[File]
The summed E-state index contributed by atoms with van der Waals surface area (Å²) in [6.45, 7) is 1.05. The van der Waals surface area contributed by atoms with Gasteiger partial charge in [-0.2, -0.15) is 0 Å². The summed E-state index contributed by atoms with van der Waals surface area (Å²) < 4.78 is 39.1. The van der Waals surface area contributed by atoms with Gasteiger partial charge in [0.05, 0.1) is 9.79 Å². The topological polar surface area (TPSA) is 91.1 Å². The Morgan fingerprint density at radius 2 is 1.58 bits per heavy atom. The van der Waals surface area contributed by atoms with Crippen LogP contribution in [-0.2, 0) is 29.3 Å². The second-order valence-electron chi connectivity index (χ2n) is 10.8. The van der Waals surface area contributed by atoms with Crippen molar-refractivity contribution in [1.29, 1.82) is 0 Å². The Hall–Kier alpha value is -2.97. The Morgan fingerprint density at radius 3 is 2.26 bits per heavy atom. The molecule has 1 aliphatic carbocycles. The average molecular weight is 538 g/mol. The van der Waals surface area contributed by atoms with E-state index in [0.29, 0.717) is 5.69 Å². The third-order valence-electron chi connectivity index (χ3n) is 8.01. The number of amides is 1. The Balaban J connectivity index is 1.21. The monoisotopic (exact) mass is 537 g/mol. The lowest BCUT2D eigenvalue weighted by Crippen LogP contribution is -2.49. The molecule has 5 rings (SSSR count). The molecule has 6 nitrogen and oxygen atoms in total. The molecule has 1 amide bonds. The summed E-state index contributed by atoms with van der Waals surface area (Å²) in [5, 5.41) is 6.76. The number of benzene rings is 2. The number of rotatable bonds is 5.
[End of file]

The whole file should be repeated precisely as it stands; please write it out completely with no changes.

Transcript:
The summed E-state index contributed by atoms with van der Waals surface area (Å²) in [6.45, 7) is 1.05. The van der Waals surface area contributed by atoms with Gasteiger partial charge in [-0.2, -0.15) is 0 Å². The summed E-state index contributed by atoms with van der Waals surface area (Å²) < 4.78 is 39.1. The van der Waals surface area contributed by atoms with Gasteiger partial charge in [0.05, 0.1) is 9.79 Å². The topological polar surface area (TPSA) is 91.1 Å². The Morgan fingerprint density at radius 2 is 1.58 bits per heavy atom. The van der Waals surface area contributed by atoms with Crippen LogP contribution in [-0.2, 0) is 29.3 Å². The second-order valence-electron chi connectivity index (χ2n) is 10.8. The van der Waals surface area contributed by atoms with Crippen molar-refractivity contribution in [1.29, 1.82) is 0 Å². The Hall–Kier alpha value is -2.97. The Morgan fingerprint density at radius 3 is 2.26 bits per heavy atom. The molecule has 1 aliphatic carbocycles. The average molecular weight is 538 g/mol. The van der Waals surface area contributed by atoms with E-state index in [0.29, 0.717) is 5.69 Å². The third-order valence-electron chi connectivity index (χ3n) is 8.01. The number of amides is 1. The Balaban J connectivity index is 1.21. The monoisotopic (exact) mass is 537 g/mol. The lowest BCUT2D eigenvalue weighted by Crippen LogP contribution is -2.49. The molecule has 5 rings (SSSR count). The molecule has 6 nitrogen and oxygen atoms in total. The molecule has 1 amide bonds. The summed E-state index contributed by atoms with van der Waals surface area (Å²) in [5, 5.41) is 6.76. The number of benzene rings is 2. The number of rotatable bonds is 5.